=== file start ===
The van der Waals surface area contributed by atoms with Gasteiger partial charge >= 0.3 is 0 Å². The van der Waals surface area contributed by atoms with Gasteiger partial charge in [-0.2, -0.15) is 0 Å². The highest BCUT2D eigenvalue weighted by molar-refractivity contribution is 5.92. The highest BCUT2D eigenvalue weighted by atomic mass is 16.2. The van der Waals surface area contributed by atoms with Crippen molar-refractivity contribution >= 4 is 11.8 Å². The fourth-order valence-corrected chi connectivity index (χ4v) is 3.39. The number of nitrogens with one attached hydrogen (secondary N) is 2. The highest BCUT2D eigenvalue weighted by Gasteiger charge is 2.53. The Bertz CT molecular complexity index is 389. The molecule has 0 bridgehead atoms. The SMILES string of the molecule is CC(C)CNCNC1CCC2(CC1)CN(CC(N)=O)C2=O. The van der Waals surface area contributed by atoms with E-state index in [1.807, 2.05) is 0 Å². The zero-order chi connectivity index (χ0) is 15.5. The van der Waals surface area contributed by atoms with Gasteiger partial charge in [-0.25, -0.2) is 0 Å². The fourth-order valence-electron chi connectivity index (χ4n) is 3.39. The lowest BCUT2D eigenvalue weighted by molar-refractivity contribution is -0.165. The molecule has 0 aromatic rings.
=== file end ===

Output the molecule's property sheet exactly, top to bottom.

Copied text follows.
The van der Waals surface area contributed by atoms with Gasteiger partial charge >= 0.3 is 0 Å². The van der Waals surface area contributed by atoms with Gasteiger partial charge in [-0.2, -0.15) is 0 Å². The highest BCUT2D eigenvalue weighted by molar-refractivity contribution is 5.92. The highest BCUT2D eigenvalue weighted by atomic mass is 16.2. The van der Waals surface area contributed by atoms with Crippen molar-refractivity contribution >= 4 is 11.8 Å². The fourth-order valence-corrected chi connectivity index (χ4v) is 3.39. The number of nitrogens with one attached hydrogen (secondary N) is 2. The highest BCUT2D eigenvalue weighted by Gasteiger charge is 2.53. The Bertz CT molecular complexity index is 389. The molecule has 0 bridgehead atoms. The SMILES string of the molecule is CC(C)CNCNC1CCC2(CC1)CN(CC(N)=O)C2=O. The van der Waals surface area contributed by atoms with E-state index in [1.807, 2.05) is 0 Å². The zero-order chi connectivity index (χ0) is 15.5. The van der Waals surface area contributed by atoms with Gasteiger partial charge in [-0.25, -0.2) is 0 Å². The fourth-order valence-electron chi connectivity index (χ4n) is 3.39. The lowest BCUT2D eigenvalue weighted by molar-refractivity contribution is -0.165. The molecule has 0 aromatic rings.